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Developing an RSS-Based Current Awareness Service

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Somewhat misleading title - presentation at the Medicine 2.0 Congress in Montreal, September 2008 about current awareness tools and services developed at the Ebling Library for the Health Sciences, University of Wisconsin-Madison. RSS is just the beginning...

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Developing an RSS-Based Current Awareness Service

  1. 1. Developing an RSS-Based Current Awareness Service <ul><li>Allan R Barclay, Rebecca Holz Ebling Library, University of Wisconsin-Madison </li></ul><ul><li>Medicine 2.0 Congress  Toronto, Canada September 5, 2008 </li></ul>
  2. 2. Current Awareness in the Stone Age
  3. 3. Current Awareness in the Information Age
  4. 4. Current Awareness in the Not Too Distant Future? (the Post Information Age?)
  5. 5. Well, it doesn’t have to be that bad…
  6. 6. The Problem with “The Literature” <ul><li>Its slow and you’re busy (7 minutes a week?) </li></ul><ul><li>Its only what gets published or vetted </li></ul><ul><li>Its not inherently interactive or engaging </li></ul><ul><li>Its only a small part of what goes on in a field </li></ul><ul><li>Its what controls tenure, hence controls faculty </li></ul><ul><li>Its largely controlled by content publishers, not content creators </li></ul><ul><li>Oh yeah, now there’s audio, video, notebooks, etc </li></ul>
  7. 7. A Brief Historical Digression… <ul><li>The current publishing and distribution model is a historical aberration from the Industrial Age </li></ul><ul><li>The facilitators are often now the bottlenecks </li></ul><ul><li>Their business model and your awareness model are largely incompatible (scarcity vs. plenty) </li></ul><ul><li>Passive consumption of your own creative works is perverse (and copyright law keeps getting worse) </li></ul><ul><li>Performance is the new eminence - reputations need to be retooled regularly & anyone can be a star </li></ul><ul><li>Read Glut, Small Pieces Loosely Joined for more </li></ul>
  8. 8. What We Did (and why) We started with our existing Online Journals list
  9. 9. What We Did (and why) We divided the feeds by subject/discipline
  10. 10. What We Did (and why) We created OPML bundles and working links for “top” journals in a field/discipline
  11. 11. What We Did (and why) And for all journals we had full text access to in a field/discipline
  12. 12. What We Did (and why) The really sexy part – custom processing of the feeds to add formatting and social tools using SimplePie
  13. 13. Why OPML Bundles? Use them wherever you prefer – Google Reader, Bloglines, Thunderbird, etc. No product or site lock-in here!
  14. 14. But Wait, There’s More! While we’re at it why not add news feeds?
  15. 15. But Wait, There’s More! And perhaps some podcasts while we’re here?
  16. 16. But Wait, There’s More! And even some self-study tools for the independent learner!
  17. 17. What about non-text content? The UW School of Medicine & Public Health provides access to many videos for free
  18. 18. What about non-text content? You can subscribe to those too!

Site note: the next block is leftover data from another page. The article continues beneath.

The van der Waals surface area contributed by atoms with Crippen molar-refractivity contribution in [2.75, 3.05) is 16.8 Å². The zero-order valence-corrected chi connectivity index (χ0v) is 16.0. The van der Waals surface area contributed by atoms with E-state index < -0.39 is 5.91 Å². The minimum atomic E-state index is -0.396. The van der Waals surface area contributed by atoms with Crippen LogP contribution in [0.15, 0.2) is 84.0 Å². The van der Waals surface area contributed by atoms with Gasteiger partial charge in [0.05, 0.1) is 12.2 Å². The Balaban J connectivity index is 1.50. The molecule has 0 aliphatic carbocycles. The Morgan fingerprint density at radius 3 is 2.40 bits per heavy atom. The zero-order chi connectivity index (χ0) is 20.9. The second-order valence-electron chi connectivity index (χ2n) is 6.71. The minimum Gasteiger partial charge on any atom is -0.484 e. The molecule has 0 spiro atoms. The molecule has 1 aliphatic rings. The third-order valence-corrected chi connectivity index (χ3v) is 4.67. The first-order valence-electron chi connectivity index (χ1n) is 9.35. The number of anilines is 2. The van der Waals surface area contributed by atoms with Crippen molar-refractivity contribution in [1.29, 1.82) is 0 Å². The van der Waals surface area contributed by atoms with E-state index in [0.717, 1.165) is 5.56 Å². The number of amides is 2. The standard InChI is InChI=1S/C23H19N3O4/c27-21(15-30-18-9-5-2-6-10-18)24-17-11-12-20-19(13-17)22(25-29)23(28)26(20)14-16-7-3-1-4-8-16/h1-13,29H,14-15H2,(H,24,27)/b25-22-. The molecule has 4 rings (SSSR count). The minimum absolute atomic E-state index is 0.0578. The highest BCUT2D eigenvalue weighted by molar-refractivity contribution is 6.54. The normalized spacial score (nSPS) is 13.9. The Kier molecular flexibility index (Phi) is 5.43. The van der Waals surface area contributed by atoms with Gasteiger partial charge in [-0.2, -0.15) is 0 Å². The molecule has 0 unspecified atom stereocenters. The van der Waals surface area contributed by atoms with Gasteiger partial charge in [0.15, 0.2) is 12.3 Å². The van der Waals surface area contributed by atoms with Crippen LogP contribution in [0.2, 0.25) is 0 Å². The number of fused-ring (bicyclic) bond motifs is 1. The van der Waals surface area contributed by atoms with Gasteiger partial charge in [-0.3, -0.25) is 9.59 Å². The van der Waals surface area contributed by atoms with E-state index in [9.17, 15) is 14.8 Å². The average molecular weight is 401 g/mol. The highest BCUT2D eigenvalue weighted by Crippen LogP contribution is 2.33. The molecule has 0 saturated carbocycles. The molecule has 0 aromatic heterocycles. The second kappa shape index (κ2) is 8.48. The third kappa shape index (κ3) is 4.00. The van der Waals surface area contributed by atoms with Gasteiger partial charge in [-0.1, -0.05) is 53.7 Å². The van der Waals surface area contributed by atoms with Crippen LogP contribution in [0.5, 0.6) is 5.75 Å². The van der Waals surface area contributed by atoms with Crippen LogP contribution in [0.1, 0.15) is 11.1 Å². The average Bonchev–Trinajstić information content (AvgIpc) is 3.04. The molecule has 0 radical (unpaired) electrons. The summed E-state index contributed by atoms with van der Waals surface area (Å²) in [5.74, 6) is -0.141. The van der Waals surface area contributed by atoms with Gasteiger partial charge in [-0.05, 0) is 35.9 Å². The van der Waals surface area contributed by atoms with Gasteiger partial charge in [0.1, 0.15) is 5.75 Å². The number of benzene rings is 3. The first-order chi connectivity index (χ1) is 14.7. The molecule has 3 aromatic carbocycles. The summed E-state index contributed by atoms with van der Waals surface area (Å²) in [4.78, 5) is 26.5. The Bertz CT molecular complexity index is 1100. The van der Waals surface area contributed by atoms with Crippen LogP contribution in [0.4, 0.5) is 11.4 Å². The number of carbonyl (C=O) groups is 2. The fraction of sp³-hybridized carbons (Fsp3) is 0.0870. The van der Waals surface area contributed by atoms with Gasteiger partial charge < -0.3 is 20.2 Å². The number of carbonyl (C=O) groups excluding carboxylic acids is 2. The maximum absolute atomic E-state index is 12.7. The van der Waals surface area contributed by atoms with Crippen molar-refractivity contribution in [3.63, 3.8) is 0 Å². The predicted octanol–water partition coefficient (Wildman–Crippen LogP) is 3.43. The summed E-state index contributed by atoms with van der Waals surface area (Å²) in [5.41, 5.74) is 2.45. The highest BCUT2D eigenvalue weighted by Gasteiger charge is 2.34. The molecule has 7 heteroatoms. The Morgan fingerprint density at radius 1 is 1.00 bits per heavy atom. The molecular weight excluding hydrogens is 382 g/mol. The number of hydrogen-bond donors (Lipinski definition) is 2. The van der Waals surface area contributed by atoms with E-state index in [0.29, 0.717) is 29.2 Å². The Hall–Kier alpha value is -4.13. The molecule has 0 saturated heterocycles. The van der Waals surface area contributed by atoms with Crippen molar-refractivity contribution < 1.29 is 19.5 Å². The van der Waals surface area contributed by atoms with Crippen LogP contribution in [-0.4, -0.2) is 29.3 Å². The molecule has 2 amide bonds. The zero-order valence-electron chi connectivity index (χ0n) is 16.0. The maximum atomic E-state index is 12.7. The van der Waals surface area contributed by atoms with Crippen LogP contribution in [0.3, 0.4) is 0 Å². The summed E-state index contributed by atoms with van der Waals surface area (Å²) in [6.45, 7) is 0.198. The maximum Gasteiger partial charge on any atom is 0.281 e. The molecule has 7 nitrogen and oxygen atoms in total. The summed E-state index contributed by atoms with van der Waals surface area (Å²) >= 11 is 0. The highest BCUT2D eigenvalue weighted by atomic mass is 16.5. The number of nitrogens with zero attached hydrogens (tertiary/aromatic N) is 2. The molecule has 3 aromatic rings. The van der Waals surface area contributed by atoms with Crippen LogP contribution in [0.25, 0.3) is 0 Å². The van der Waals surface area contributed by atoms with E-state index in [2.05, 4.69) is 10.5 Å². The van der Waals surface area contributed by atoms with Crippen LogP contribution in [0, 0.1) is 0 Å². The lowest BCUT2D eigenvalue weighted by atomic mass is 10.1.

19. 19. Where We’re Going Next <ul><li>Custom bundles, maybe a shopping cart </li></ul><ul><li>Smart feeds using Yahoo Pipes </li></ul><ul><li>Feeds are fine but gadgets make us giddy </li></ul><ul><li>Toolbars are a great community tool </li></ul><ul><li>Scripts can add functionality even to other people’s sites </li></ul><ul><li>Mobile makes sense for many types of content and communication tools </li></ul><ul><li>Creation of group tools, individual tools and hybrids </li></ul><ul><li>Avoiding the “Epic 2014 trap” </li></ul>
  20. 20. Gadgets! We provide a selection of gadgets we’ve created and other select health gadgets (NLM, CDC, etc)
  21. 21. Gadgets! Create your own portal, and let your content mix and mingle with other people’s
  22. 22. Toolbars! Organize your most popular resources for a specific audience and pull together disparate things in one tidy package EBM Toolbar General Library Toolbar
  23. 23. A Modest Proposal… <ul><li>Lets start building tools to stay on top of this stuff, and make them freely available </li></ul><ul><li>Let’s work on redefining what it means to be “on top of” or “ready for” a field (libraries used to think they could have “all the important stuff” – it’s a bottomless pit) </li></ul><ul><li>Small nimble tools and über-portals of death can complement each other nicely </li></ul><ul><li>Open source is nice but standards and access are the key (APIs, metadata, standards-based development). Amazon makes money, eh? </li></ul>
  24. 24. How Can You Help? <ul><li>Make feeds available whenever possible </li></ul><ul><li>Ask vendors and developers for open APIs </li></ul><ul><li>If you know people who’d like to collaborate on tool development or data storage let us know </li></ul><ul><li>Remember your friendly neighborhood librarian or geek – we like money but live to solve problems </li></ul>
  25. 25. That’s all - thanks! <ul><li>[email_address] (me) </li></ul><ul><li>[email_address] (my partner in crime) </li></ul><ul><li>http://ebling.library.wisc.edu/rss/ (feeds page) </li></ul><ul><li>http://projects.hsl.wisc.edu/rss/ (feeds project) </li></ul><ul><li>http://ebling.library.wisc.edu/toolbars-extensions.cfm (toolbars, gadgets, plugins) </li></ul>Images courtesy of: PBS (Clockwork Orange - http://www.pbs.org/wgbh/cultureshock/flashpoints/theater/clockworkorange_big.html ) Public Health Image Library (Osborne computer #6442 - http://phil.cdc.gov/phil/details.asp ) Garner’s Classics (2001 monolith - http://www.garnersclassics.com/pics/2001/monolith.jpg )

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